"I hope you know what I'm talking about when I say every once in a while, not very often, I know exactly what I'm supposed to do with my life, even if I can't explain why. The trick is to tune in for it, like scanning the radio for a favorite song."
Jordan Scott was raised in the small fictional town of Mesadale, Utah, an isolated community formed in 1890 after the Mormon church officially renounced polygamy (or "plural marriage"). Believing themselves the spiritual heirs to a tradition in which polygamy is not just a right but a mandate, the founders of Mesadale built a town dedicated to the principles of plural marriage. It's ruled by a man known as the Prophet, whose divine authority has been passed down through generation to generation, and whose leadership goes unquestioned. Marrying multiple women is essentially required—there is, in fact, considerable pressure to amass wives—and though the community's spiritual beliefs are fundamentalist, guns and drugs abound. As do, of course, rape and sexual assault, though they are often justified as a husband's marital right.
Jordan is a so-called "lost boy," kicked out of Mesadale at age 14 when he was caught holding a girl's hand. (The real reason, it is explained, is that in order for a society based on plural marriage to function properly, there must be significantly more women than men—thus old men take any opportunity to expel the young ones.)
As David Ebershoff's sprawling new novel opens, Jordan has just turned 20, and he's spent the six years since his expulsion coming to terms with his homosexuality and deprogramming himself from years of brainwashing. (Case in point: As a child he was told that Europe had "been destroyed in a battle of good and evil"—imagine his surprise at meeting his first Frenchman.) While surfing the internet at a Pasadena library, Jordan runs across a news story about his mother: She's been arrested, and has been accused of killing Jordan's father. It's then that Jordan has his radio tune-in moment. "I'm going to Utah," he announces. And so he does, back to the town he swore he'd left behind, to uncover the truth of his father's murder, make some sort of peace with his past, and pick up a hot gay lover along the way.
Were The 19th Wife simply a polygamist murder mystery featuring a cute gay detective and his cute pet dog, it'd be easy enough to recommend as a fun, quirky read, a salacious twist on the The Cat Who... mystery franchise. But Ebershoff intersperses Jordan's narrative with another storyline—that of Ann Eliza Young, Brigham Young's "19th wife," who famously divorced him, went on to become an anti-polygamy crusader, and remains a divisive figure in the Mormon church today. Ebershoff recreates chapters from Ann Eliza's actual memoir (called Wife No. 19), as well as sermons, newspaper articles, and academic essays—so while The 19th Wife is a work of fiction, it derives its shape and its themes from history. (For example, Mesadale is a fictional place, but actual towns like it are not without real-world precedent.)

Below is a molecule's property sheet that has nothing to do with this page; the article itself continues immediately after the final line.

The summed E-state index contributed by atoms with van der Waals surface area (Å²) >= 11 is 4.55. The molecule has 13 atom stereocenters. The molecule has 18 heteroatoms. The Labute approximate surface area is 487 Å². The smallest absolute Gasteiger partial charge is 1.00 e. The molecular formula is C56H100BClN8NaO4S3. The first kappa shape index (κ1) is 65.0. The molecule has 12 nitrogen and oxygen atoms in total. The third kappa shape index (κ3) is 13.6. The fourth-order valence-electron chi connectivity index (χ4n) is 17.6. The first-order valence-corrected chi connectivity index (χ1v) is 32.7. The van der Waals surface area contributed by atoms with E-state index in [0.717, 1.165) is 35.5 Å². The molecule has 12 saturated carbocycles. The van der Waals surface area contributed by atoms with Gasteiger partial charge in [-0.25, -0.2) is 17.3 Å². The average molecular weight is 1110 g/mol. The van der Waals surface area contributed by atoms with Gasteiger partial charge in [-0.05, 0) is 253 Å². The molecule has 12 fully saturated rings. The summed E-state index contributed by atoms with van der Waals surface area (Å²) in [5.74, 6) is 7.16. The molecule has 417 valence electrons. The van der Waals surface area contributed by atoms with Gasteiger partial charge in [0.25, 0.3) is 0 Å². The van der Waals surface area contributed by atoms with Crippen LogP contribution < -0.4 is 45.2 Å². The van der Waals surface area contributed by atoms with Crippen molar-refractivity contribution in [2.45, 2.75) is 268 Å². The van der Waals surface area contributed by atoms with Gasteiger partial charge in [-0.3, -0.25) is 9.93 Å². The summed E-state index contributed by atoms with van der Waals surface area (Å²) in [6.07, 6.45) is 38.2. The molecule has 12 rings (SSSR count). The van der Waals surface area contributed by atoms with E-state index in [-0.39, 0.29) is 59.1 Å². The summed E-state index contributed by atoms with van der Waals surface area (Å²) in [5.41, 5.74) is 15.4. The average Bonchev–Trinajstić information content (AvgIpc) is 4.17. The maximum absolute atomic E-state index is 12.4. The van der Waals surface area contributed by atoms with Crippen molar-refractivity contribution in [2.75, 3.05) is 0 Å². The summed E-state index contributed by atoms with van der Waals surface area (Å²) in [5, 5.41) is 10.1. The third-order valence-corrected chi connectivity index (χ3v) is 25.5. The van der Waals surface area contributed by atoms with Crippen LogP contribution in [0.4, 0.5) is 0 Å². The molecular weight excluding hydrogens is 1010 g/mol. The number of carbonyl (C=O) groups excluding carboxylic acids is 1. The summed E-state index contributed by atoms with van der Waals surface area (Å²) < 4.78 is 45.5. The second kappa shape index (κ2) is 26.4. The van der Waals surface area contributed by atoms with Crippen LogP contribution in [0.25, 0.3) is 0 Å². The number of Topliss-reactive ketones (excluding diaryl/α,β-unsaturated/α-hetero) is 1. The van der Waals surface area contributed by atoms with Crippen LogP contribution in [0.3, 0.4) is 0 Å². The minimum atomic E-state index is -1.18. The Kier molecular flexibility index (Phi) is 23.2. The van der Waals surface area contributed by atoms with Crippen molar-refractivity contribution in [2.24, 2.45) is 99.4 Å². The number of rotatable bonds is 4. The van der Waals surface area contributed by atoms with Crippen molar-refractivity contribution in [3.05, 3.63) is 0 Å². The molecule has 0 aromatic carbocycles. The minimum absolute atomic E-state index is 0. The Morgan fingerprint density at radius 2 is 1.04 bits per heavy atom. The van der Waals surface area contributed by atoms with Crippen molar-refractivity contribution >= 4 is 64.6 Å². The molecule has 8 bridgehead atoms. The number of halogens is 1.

In following Ann Eliza's life, Ebershoff traces the history of Mormonism, from the persecution Mormons faced in their early days to their relocation to Utah to their initial rejection of (and finally their embrace of) plural marriage. The story told here is an impressively nuanced one: Polygamy is not merely a clever way for men to rationalize sleeping around (though it is that), and the incredible strain it can place on men as well as women is well demonstrated. The book's best argument against polygamy comes not from Ann Eliza as she preaches and proselytizes against her ex-husband, but from Jordan, a skeptic who still loves his polygamist mom. He's an open-minded kid who nonetheless balks at the conditions in which he spent his childhood:
"I know some gay people think polygamy and gay marriage are part of the same stay-out-of-my-bedroom political argument, and I'm generally a live-and-let-live kind of guy, but it's all different when there are kids, and sure, anyone should have the right to sleep with whoever, and marry whoever—this is America, after all—but you can't do whatever you want when you've got kids."
This is historical fiction of the best sort, following the track of history closely enough to retain a compelling ring of authenticity, yet exploiting the flexibility of fiction in order to bring to life the fascinating, complex figures with whom the past is populated.